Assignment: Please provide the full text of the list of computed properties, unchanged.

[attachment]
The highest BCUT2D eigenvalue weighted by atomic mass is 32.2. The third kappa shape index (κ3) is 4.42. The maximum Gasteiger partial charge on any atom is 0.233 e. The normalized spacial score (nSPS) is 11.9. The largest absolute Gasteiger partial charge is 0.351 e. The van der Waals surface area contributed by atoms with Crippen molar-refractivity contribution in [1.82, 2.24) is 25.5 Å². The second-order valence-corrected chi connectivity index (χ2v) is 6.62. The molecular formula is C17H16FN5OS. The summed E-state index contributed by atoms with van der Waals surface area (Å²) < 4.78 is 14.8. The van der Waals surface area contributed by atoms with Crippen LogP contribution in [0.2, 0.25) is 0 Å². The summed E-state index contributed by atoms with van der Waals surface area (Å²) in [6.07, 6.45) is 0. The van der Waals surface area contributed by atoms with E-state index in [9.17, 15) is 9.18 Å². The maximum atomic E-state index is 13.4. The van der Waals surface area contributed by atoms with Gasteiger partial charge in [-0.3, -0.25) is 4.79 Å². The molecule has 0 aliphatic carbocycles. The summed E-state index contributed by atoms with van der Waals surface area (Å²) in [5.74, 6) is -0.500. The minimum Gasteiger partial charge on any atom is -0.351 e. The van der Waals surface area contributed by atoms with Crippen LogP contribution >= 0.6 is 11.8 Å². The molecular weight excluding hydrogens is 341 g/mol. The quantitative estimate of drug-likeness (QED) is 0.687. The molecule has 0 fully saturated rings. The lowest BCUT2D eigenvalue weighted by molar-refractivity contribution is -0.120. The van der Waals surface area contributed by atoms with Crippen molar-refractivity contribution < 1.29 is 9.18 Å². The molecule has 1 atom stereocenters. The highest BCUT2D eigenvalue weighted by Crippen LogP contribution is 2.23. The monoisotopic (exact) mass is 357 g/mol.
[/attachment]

The highest BCUT2D eigenvalue weighted by atomic mass is 32.2. The third kappa shape index (κ3) is 4.42. The maximum Gasteiger partial charge on any atom is 0.233 e. The normalized spacial score (nSPS) is 11.9. The largest absolute Gasteiger partial charge is 0.351 e. The van der Waals surface area contributed by atoms with Crippen molar-refractivity contribution in [1.82, 2.24) is 25.5 Å². The second-order valence-corrected chi connectivity index (χ2v) is 6.62. The molecular formula is C17H16FN5OS. The summed E-state index contributed by atoms with van der Waals surface area (Å²) < 4.78 is 14.8. The van der Waals surface area contributed by atoms with Crippen LogP contribution in [0.2, 0.25) is 0 Å². The summed E-state index contributed by atoms with van der Waals surface area (Å²) in [6.07, 6.45) is 0. The van der Waals surface area contributed by atoms with E-state index in [9.17, 15) is 9.18 Å². The maximum atomic E-state index is 13.4. The van der Waals surface area contributed by atoms with Gasteiger partial charge in [-0.3, -0.25) is 4.79 Å². The molecule has 0 aliphatic carbocycles. The summed E-state index contributed by atoms with van der Waals surface area (Å²) in [5.74, 6) is -0.500. The minimum Gasteiger partial charge on any atom is -0.351 e. The van der Waals surface area contributed by atoms with Crippen LogP contribution >= 0.6 is 11.8 Å². The molecular weight excluding hydrogens is 341 g/mol. The quantitative estimate of drug-likeness (QED) is 0.687. The molecule has 0 fully saturated rings. The lowest BCUT2D eigenvalue weighted by molar-refractivity contribution is -0.120. The van der Waals surface area contributed by atoms with Crippen molar-refractivity contribution < 1.29 is 9.18 Å². The molecule has 1 atom stereocenters. The highest BCUT2D eigenvalue weighted by Crippen LogP contribution is 2.23. The monoisotopic (exact) mass is 357 g/mol.